Cents Symbol sets the ‘c’

Make the decimal disappear

To make the decimal disappear, I set it to 1pt font size and 1% horizontal scaling and change the fill colour to [none]. You might need to play around with this a little till you get things right.

Before we start with the GREP styles… Let’s reset our original text again and clear the character formatting changes we applied for the purpose of character style development.

Right-click the Paragraph Style, and choose Apply “PriceTag” Clear Overrides.

GREP Styles

Time to start creating our 6 different GREP styles that will make up this PriceTag style.

Right-click the Paragraph Style and choose Edit “PriceTag”… Then in the Paragraph Style Options, click the New GREP style button for each of the styles listed below and follow the rest of the prompts listed.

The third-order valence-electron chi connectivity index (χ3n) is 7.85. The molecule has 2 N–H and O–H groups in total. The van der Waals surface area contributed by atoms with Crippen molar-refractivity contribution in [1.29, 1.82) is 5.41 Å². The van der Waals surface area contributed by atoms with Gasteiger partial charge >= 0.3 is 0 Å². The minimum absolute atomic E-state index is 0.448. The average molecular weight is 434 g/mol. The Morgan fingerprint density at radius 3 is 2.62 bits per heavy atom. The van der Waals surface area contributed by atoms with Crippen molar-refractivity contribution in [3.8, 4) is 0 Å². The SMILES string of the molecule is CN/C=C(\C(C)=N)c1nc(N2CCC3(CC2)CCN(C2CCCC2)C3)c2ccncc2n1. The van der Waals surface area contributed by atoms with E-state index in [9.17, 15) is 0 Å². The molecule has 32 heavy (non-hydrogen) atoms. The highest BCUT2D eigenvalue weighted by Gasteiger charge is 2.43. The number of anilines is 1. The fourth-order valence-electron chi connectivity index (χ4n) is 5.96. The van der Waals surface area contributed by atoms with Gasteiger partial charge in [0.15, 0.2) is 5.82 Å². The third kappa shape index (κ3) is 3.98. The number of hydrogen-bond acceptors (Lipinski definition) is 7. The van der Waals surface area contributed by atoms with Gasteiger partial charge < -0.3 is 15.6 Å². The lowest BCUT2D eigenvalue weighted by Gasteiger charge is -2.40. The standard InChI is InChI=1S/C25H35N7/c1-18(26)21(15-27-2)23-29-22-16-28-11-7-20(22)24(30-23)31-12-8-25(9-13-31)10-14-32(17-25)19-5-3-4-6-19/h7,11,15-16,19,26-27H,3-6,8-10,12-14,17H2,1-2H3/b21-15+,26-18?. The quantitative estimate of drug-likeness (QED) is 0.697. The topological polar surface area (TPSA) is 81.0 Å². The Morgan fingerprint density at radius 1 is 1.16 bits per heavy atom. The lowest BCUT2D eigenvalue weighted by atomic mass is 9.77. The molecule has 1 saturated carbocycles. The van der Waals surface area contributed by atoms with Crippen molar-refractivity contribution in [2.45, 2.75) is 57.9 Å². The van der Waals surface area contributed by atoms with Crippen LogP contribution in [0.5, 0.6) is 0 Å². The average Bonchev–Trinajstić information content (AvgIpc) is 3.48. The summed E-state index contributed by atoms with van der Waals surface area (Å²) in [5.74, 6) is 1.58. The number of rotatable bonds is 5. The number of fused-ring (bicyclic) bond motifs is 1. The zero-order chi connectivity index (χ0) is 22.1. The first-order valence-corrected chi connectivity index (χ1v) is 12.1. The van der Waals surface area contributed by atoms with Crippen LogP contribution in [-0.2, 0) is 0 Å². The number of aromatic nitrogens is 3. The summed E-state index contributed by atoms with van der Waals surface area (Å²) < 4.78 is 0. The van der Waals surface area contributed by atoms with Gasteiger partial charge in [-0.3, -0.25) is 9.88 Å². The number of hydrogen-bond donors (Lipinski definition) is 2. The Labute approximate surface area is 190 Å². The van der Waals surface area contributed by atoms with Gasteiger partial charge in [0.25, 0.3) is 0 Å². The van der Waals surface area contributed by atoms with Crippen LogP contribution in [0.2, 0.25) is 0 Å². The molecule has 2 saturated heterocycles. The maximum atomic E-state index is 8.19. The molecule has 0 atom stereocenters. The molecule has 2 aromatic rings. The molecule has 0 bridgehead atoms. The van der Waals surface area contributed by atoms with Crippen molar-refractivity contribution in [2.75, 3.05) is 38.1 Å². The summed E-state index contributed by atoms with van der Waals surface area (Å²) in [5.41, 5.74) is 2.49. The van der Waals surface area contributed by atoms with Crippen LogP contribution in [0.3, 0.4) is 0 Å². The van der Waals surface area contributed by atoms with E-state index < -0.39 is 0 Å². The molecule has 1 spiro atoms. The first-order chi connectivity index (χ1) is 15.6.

Setting Dollar Symbol

Change Apply Style to: Dollar Symbol

Clear the Expression in To Text. Cool so the literal text we’re look at here is the dollar sign itself. Unfortunately we can’t just enter a $, as that character is one of the reserved characters for GREP. We’ll “escape” it by placing a backslash in front of it ‘\‘.

To Text: \$

Setting Dollars

Now to those dollars. Change Apply Style to: Dollar Symbol

The Expression in To Text has already got the /d+ in it (Wildcards > Any Digit, Repeat > One or More Times), to allow for the dollars digits to be formatted.

Place the cursor after the /d+

It’s now time to insert a Positive Lookahead. The dollar ‘digits’ are placed ahead of the full-stop (decimal point) and that’s what we’re looking for when defining the GREP expression that sets these. We need to tell the expression that ‘if’ the digits are ahead of the full-stop, then the character style must be applied.

From Special Characters for Search choose: Match > Positive Lookahead. This adds (?=) to the expression. All we need to do know is, insert the full-stop inside this part of the expression.  Again, the ‘.‘ actually has a reserved meaning in GREP, so we must escape it with the ‘\‘.  Insert these characters before the closing parenthesis.